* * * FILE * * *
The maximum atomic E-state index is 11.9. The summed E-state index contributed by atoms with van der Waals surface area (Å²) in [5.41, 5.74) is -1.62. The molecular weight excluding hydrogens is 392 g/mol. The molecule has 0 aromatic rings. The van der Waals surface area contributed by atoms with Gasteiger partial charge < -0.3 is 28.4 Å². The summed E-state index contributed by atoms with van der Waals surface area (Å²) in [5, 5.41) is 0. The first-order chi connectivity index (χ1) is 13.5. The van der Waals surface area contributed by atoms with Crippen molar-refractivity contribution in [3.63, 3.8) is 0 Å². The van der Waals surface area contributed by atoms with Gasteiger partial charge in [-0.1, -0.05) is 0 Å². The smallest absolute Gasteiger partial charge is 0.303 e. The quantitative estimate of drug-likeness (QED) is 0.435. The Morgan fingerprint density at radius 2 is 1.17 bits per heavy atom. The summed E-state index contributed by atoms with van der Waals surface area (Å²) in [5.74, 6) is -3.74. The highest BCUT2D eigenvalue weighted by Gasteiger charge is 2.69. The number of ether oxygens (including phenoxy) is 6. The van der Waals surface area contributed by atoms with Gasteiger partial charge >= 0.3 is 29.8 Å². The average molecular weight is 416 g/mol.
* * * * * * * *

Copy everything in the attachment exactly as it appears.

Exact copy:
The maximum atomic E-state index is 11.9. The summed E-state index contributed by atoms with van der Waals surface area (Å²) in [5.41, 5.74) is -1.62. The molecular weight excluding hydrogens is 392 g/mol. The molecule has 0 aromatic rings. The van der Waals surface area contributed by atoms with Gasteiger partial charge < -0.3 is 28.4 Å². The summed E-state index contributed by atoms with van der Waals surface area (Å²) in [5, 5.41) is 0. The first-order chi connectivity index (χ1) is 13.5. The van der Waals surface area contributed by atoms with Crippen molar-refractivity contribution in [3.63, 3.8) is 0 Å². The van der Waals surface area contributed by atoms with Gasteiger partial charge in [-0.1, -0.05) is 0 Å². The smallest absolute Gasteiger partial charge is 0.303 e. The quantitative estimate of drug-likeness (QED) is 0.435. The Morgan fingerprint density at radius 2 is 1.17 bits per heavy atom. The summed E-state index contributed by atoms with van der Waals surface area (Å²) in [5.74, 6) is -3.74. The highest BCUT2D eigenvalue weighted by Gasteiger charge is 2.69. The number of ether oxygens (including phenoxy) is 6. The van der Waals surface area contributed by atoms with Gasteiger partial charge >= 0.3 is 29.8 Å². The average molecular weight is 416 g/mol.